A resonator, for those who don't know, is a guitar that has a circular hole cut into the top of the instrument to fit a metal cone, which acts like a speaker, and a metal cover to protect the thin cone from damage. There are also a number of structural changes inside the guitar to support this construction but I won't dive too far into those. The popular resonator guitars from the era were the National guitars which were build with all metal bodies and are associated with swamp blues. The FTC report claims that a "true" resonator results is "50 to 80 percent" louder than a regular flat top guitar.

Cutaway Schematic of a True Resonator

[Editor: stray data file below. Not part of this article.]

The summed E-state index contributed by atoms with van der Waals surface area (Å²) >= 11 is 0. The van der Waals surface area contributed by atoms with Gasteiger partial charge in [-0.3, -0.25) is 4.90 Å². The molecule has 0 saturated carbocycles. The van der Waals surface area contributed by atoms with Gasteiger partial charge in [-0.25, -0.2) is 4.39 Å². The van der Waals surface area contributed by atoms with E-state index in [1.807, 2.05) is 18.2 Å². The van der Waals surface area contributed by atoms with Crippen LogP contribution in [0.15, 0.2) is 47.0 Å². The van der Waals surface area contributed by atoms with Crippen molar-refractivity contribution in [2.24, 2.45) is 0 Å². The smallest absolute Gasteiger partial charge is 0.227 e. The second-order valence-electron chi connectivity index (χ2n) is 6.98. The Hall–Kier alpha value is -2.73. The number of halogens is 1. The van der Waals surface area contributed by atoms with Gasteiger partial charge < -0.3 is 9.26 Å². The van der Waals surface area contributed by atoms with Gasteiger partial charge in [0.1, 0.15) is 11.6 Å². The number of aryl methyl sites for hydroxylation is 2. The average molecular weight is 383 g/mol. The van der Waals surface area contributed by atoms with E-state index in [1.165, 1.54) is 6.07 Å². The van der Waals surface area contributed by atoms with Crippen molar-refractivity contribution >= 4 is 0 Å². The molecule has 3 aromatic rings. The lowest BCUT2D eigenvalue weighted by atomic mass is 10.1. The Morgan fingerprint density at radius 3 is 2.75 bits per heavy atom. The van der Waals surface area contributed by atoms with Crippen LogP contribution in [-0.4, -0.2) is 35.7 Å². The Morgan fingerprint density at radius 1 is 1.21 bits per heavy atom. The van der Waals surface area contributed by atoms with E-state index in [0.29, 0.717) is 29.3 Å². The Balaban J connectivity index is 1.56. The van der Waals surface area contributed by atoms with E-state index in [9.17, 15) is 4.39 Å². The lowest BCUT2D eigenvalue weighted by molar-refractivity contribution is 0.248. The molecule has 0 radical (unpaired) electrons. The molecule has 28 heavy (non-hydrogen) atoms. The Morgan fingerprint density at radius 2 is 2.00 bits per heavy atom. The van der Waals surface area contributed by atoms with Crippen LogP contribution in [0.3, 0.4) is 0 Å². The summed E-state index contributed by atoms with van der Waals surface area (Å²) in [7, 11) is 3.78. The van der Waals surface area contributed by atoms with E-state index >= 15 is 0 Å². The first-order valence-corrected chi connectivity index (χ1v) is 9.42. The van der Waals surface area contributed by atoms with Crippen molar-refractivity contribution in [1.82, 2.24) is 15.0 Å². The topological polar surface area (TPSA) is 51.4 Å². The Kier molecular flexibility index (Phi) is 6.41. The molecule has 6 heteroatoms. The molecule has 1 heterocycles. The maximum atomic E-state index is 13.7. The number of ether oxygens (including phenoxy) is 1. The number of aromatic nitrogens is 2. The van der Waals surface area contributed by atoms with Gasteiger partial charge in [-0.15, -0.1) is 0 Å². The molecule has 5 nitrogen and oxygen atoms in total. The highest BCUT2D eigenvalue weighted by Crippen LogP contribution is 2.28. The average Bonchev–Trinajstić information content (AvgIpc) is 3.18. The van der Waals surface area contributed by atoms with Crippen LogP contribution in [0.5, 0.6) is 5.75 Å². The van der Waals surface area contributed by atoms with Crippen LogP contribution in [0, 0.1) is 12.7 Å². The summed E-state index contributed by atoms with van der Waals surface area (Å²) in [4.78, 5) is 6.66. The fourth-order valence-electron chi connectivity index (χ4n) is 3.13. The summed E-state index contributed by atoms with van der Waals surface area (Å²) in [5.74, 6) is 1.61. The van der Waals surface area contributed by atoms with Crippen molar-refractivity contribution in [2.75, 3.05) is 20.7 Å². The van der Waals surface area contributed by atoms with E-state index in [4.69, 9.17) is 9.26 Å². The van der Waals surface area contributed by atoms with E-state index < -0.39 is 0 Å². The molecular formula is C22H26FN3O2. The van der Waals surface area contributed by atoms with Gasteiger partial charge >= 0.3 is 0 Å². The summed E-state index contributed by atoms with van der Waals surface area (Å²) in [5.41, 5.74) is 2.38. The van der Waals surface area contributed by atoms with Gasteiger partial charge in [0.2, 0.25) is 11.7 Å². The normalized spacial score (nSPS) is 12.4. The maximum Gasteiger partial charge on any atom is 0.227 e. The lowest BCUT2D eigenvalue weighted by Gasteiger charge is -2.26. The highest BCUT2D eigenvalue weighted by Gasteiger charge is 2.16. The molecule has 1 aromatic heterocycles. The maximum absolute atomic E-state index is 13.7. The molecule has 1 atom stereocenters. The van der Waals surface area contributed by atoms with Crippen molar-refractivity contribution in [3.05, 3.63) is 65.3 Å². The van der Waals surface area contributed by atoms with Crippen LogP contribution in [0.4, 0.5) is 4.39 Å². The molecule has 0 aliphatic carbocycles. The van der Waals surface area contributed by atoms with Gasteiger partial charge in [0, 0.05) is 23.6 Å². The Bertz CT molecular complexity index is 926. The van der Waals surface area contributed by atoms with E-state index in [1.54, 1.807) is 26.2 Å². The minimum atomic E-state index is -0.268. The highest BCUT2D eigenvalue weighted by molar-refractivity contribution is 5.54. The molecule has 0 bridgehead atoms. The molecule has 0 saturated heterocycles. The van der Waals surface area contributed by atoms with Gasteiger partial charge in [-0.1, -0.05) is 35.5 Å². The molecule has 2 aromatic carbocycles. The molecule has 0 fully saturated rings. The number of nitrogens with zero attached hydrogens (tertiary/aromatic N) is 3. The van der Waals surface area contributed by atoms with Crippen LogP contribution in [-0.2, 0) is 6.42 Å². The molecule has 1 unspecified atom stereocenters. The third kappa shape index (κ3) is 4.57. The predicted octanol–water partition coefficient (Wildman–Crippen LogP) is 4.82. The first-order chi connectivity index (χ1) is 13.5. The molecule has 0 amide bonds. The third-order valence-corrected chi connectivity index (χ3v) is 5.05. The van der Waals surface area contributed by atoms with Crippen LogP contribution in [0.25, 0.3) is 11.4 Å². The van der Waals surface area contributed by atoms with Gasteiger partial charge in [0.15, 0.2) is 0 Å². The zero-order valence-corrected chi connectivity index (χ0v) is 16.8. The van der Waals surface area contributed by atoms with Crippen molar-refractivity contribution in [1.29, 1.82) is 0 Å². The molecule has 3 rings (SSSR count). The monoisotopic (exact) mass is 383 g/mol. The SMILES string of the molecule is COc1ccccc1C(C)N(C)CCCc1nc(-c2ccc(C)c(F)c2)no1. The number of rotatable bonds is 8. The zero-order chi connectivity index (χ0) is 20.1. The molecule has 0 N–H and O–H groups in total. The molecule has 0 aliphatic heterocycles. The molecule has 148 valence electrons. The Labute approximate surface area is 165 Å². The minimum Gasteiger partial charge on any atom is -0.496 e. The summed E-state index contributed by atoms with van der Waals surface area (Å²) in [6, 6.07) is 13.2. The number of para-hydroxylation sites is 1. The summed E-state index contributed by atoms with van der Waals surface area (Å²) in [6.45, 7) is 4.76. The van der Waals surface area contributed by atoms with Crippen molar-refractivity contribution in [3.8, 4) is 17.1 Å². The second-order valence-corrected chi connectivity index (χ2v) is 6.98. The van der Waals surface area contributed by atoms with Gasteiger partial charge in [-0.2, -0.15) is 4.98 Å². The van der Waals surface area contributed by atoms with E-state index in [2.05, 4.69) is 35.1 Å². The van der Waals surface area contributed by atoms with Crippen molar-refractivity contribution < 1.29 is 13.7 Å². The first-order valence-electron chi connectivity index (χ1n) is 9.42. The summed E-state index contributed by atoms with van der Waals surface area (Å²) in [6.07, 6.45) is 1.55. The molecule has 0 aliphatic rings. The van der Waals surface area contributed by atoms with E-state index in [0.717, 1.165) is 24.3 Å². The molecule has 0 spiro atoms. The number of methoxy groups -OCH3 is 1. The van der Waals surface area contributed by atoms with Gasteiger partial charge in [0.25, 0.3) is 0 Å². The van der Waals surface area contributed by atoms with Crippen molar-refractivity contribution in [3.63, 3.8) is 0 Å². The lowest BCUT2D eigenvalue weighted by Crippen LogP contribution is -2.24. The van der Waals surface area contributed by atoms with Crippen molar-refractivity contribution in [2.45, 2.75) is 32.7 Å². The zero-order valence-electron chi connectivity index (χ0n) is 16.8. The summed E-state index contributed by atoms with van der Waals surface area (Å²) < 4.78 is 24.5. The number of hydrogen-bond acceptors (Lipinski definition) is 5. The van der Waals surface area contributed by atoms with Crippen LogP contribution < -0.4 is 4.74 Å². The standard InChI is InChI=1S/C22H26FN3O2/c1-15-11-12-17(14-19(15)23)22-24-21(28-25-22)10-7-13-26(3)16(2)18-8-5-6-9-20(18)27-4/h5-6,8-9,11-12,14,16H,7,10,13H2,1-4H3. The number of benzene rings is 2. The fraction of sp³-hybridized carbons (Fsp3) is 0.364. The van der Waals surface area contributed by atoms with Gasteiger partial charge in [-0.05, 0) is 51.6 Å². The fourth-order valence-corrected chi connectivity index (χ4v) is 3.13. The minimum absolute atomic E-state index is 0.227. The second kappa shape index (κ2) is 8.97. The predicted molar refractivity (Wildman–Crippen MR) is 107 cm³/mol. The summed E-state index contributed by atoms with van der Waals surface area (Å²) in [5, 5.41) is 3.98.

Image Credit:

These guitars did not contain metal cones but instead had the metal cover bolted onto a solid wood top with a silver circle painted underneath it to give the illusion of a cone.  The silver paint would only be visible through thin slots in the metal cover making it unapparent to the uninformed consumer that the instrument is simply an imitation. To further the FTC's case against these manufacturers, they had also engaged in advertising claiming that the instruments were indeed true resonating guitars. The complaint outlined that the "purchasing public" would have no way of differentiating between these fake instruments and the true ones.